Anat Biletzki, a CIS research affiliate and co-founding director with Tirman of the Center’s Human Rights and Technology Program, said, “working with John on the Human Rights and Technology program meant putting together MIT’s strengths in technology (and amazing students centered on technology) with the call for morality that must never be ignored, especially in technology.

“The strength of that combination received, in John’s hands, a focus of modest excellence that we must continue to uphold in his memory.  I think of him as the paradigm of Hannah Arendt’s concept of ‘radical goodness.'”

On Twitter, MIT wrote: “John Tirman, CIS executive director and scholar, dies at 72. An expert on US-Iran relations and human security, John was a thoughtful and prolific—yet always modest—colleague and friend.”

Stephan Walt wrote: “Shocked and saddened to learn of the sudden passing of MIT’s John Tirman. His book THE DEATHS OF OTHERS is a classic and he was a deeply principled scholar I admired greatly.”

“I am truly sorry to hear about the passing of Dr John Tirman. He supervised my research visit at @MIT_CIS. A prolific scholar, but more importantly he was a very nice person. He always made me feel supported and cared for. I feel lucky to have worked with him. RIP John 💐” said Cagla Luleci.

John Glaser wrote: “Sad to hear. His book The Deaths of Others is well worth the read.”

“John was a wonderful man and a brave scholar. I was lucky to know and work with him over many years. So saddened by this news,” Peter Krause wrote on Twitter.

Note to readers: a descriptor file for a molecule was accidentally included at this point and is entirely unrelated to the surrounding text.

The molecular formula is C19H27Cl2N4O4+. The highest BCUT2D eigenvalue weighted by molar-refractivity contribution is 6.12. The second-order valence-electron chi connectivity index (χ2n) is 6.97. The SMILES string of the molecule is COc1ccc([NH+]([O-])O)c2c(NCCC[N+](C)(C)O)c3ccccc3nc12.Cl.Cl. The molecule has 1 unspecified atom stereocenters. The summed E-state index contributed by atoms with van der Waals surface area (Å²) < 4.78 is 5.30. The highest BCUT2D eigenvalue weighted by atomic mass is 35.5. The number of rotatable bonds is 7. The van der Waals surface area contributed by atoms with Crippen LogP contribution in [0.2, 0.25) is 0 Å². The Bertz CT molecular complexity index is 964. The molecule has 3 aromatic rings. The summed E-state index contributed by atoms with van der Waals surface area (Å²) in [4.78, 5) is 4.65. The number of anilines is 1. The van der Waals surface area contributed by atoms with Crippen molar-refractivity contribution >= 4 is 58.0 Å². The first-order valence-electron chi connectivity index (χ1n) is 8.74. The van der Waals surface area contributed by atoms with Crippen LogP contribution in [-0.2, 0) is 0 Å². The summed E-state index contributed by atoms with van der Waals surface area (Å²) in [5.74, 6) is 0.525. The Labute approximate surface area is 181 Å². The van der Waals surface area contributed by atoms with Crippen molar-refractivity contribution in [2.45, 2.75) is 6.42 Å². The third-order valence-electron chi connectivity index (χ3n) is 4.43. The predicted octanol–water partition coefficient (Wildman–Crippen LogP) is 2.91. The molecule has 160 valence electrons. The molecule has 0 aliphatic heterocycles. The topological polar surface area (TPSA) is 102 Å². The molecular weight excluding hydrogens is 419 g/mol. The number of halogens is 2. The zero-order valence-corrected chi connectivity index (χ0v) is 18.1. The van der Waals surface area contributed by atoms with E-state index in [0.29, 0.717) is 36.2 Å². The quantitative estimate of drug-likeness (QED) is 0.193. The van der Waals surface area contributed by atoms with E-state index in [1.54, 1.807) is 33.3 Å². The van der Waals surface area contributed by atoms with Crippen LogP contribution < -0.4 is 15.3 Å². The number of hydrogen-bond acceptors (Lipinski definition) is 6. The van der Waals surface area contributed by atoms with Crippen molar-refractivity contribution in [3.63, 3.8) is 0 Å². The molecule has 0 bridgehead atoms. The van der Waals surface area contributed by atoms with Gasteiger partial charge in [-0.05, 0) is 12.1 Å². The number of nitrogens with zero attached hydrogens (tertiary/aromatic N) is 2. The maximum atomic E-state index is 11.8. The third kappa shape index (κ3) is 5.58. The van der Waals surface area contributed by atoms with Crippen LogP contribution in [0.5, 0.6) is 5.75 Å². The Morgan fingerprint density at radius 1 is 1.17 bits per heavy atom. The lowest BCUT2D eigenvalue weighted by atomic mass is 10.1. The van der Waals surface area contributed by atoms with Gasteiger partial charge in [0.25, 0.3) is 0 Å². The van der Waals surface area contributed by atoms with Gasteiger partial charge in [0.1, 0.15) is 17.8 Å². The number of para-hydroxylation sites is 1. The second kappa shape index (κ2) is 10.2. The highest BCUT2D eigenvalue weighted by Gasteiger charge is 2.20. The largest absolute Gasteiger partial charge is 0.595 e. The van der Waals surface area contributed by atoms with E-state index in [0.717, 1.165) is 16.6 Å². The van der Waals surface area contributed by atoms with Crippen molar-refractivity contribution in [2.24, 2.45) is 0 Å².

Huss Banai wrote: “The last three days have been very hard. I lost a dear friend, mentor, and colleague – and all of us have lost a caring force for good in the world.”

Tirman coauthored and edited more than fifteen books on international affairs, including, most recently, “Republics of Myth: National Narratives and the US-Iran Conflict” (Johns Hopkins University Press, 2022), “Dream Chasers: Immigration and the American Backlash” (MIT Press, 2015) and “The Deaths of Others: The Fate of Civilians in America’s Wars” (Oxford University Press, 2011). 
 
Earlier work included: “Women, Migration, and Conflict: Breaking a Deadly Cycle” (Springer, 2009); a special post-9/11 series jointly organized by The New Press and the Social Science Research Council, “The Maze of Fear: Security and Migration After 9/11;” “The Fallacy of Star Wars” (1984), the first important critique of strategic defence; and “Spoils of War: The Human Cost of America’s Arms Trade” (1997).
 
In addition, he published more than 100 articles in periodicals such as The Nation, Boston Globe, New York Times, Washington Post, Esquire, Wall Street Journal, and Boston Review.


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Written by

Matthew Roscoe

Originally from the UK, Matthew is based on the Costa Blanca and is a web reporter for The Euro Weekly News covering international and Spanish national news. Got a news story you want to share? Then get in touch at [email protected]